These particular brownies were born out of a need to use up a 1kg tub of hazelnut praline paste that I bought on a whim at the dawn of England’s third lockdown. Unlike most lockdown impulse-buys, I haven’t regretted this one – I initially used it in a crème mousseline for Paris-Brests, but have since put it in buttercream, ice cream and several batches of brownies. Comprised solely of caramelised sugar and toasted hazelnuts, the praline paste is not dissimilar in texture to Nutella (but without the cocoa). You could make your own by blitzing homemade hazelnut praline in a food processor, or omit it entirely and just increase the quantity of chopped, roasted hazelnuts that sit in the centre of the brownies.

These are particularly decadent brownies with quite a grown-up feel to them – there’s bitterness from both the dark chocolate and the coffee, tempered by the earthy sweetness of hazelnut and the hit of sea salt. They’re particularly good with a strong cup of coffee (for a double-whammy of caffeine), but would be equally delicious served warm as a pudding, perhaps with a mascarpone cream. The quantities here make a slightly smaller batch than as standard, but I find this works well to cut them into 16 smaller squares, as they are rather rich.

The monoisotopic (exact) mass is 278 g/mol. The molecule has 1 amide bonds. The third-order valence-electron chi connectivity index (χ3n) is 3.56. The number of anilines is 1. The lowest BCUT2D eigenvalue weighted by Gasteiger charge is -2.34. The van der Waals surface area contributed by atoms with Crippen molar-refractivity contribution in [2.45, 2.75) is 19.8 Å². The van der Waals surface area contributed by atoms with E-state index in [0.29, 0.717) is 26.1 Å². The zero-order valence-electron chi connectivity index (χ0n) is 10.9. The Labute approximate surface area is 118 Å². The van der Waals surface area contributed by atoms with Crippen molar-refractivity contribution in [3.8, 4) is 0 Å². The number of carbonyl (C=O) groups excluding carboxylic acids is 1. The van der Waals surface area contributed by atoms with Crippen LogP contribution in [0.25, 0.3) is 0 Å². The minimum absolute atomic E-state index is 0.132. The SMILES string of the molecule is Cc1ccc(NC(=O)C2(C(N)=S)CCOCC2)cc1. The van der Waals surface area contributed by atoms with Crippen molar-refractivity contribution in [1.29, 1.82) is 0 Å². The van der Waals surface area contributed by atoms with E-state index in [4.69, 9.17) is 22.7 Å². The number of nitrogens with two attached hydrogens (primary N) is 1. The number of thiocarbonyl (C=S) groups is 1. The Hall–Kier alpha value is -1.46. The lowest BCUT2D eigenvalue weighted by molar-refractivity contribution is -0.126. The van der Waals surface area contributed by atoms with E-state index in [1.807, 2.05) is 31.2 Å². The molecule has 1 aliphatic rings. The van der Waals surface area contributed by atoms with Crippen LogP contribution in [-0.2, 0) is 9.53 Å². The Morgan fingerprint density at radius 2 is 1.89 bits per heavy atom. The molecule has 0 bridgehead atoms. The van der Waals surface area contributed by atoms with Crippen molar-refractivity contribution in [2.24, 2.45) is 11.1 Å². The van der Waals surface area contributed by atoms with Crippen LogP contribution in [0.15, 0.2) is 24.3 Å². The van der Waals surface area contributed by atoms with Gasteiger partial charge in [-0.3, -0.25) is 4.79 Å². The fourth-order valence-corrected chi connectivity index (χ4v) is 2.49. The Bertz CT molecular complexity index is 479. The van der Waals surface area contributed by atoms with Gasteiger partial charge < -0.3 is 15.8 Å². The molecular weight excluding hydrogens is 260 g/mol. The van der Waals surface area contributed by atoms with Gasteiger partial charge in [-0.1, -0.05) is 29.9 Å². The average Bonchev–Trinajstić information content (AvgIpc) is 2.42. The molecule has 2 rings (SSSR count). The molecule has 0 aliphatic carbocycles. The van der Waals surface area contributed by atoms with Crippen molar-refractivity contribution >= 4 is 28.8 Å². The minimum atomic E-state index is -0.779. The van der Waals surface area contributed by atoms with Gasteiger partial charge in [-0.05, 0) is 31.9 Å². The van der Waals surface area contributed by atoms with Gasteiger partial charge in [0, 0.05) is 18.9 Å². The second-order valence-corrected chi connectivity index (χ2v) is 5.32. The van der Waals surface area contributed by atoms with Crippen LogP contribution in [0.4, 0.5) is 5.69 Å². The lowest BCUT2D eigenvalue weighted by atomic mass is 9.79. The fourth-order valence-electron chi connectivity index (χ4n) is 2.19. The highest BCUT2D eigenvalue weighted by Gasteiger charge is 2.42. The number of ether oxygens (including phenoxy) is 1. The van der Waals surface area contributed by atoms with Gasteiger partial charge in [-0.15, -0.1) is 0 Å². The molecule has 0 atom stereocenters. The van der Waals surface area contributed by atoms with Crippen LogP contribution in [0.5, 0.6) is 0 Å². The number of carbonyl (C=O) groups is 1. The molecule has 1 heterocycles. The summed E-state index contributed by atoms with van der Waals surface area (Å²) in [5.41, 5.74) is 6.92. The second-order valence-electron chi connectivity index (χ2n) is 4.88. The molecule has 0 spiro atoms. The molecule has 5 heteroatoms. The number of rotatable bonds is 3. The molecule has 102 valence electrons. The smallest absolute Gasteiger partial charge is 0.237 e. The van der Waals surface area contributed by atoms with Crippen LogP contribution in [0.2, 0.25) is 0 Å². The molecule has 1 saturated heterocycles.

• 150g dark chocolate, broken into pieces (I use 50-60% cocoa solids)
  • 75g unsalted butter
  • 90g plain flour (I use Doves Farm gluten free plain flour)
  • 12g cocoa powder
  • 3 tsp instant coffee granules, dissolved in 2 tbsp boiling water
  • 2 tsp sea salt
  • 2 large free-range eggs
  • 110g soft light brown sugar
  • 75g caster sugar
  • 1 tsp vanilla extract
  • 150g hazelnut praline paste (see intro)
  • 50g chopped, roasted hazelnuts
  1. Preheat the oven to 190°C/170°C Fan/Gas 5. Line a 20×20 square metal baking tin with greaseproof paper.